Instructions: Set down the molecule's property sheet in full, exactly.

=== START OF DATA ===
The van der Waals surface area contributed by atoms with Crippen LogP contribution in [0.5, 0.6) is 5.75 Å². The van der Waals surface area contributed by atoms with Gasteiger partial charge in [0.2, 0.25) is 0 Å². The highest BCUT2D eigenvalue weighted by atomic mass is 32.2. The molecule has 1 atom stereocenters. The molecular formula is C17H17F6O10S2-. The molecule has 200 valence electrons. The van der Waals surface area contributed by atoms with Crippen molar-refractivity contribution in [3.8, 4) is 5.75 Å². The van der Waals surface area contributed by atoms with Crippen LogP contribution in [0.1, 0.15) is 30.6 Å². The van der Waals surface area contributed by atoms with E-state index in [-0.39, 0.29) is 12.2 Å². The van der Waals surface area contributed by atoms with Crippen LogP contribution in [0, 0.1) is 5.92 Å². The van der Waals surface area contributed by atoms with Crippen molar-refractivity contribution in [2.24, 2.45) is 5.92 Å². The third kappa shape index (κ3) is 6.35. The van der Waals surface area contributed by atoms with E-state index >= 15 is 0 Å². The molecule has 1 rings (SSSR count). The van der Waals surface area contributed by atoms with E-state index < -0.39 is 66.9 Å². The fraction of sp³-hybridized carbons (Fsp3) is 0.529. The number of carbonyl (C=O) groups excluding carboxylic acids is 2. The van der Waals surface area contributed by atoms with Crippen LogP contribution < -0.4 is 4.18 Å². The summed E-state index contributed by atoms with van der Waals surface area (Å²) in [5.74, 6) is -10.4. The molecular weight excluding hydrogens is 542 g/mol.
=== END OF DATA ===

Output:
The van der Waals surface area contributed by atoms with Crippen LogP contribution in [0.5, 0.6) is 5.75 Å². The van der Waals surface area contributed by atoms with Gasteiger partial charge in [0.2, 0.25) is 0 Å². The highest BCUT2D eigenvalue weighted by atomic mass is 32.2. The molecule has 1 atom stereocenters. The molecular formula is C17H17F6O10S2-. The molecule has 200 valence electrons. The van der Waals surface area contributed by atoms with Crippen molar-refractivity contribution in [3.8, 4) is 5.75 Å². The van der Waals surface area contributed by atoms with Crippen LogP contribution in [0.1, 0.15) is 30.6 Å². The van der Waals surface area contributed by atoms with E-state index in [-0.39, 0.29) is 12.2 Å². The van der Waals surface area contributed by atoms with Crippen LogP contribution in [0, 0.1) is 5.92 Å². The van der Waals surface area contributed by atoms with Crippen molar-refractivity contribution in [2.24, 2.45) is 5.92 Å². The third kappa shape index (κ3) is 6.35. The van der Waals surface area contributed by atoms with E-state index >= 15 is 0 Å². The molecule has 1 rings (SSSR count). The van der Waals surface area contributed by atoms with E-state index < -0.39 is 66.9 Å². The fraction of sp³-hybridized carbons (Fsp3) is 0.529. The number of carbonyl (C=O) groups excluding carboxylic acids is 2. The van der Waals surface area contributed by atoms with Crippen LogP contribution < -0.4 is 4.18 Å². The summed E-state index contributed by atoms with van der Waals surface area (Å²) in [5.74, 6) is -10.4. The molecular weight excluding hydrogens is 542 g/mol.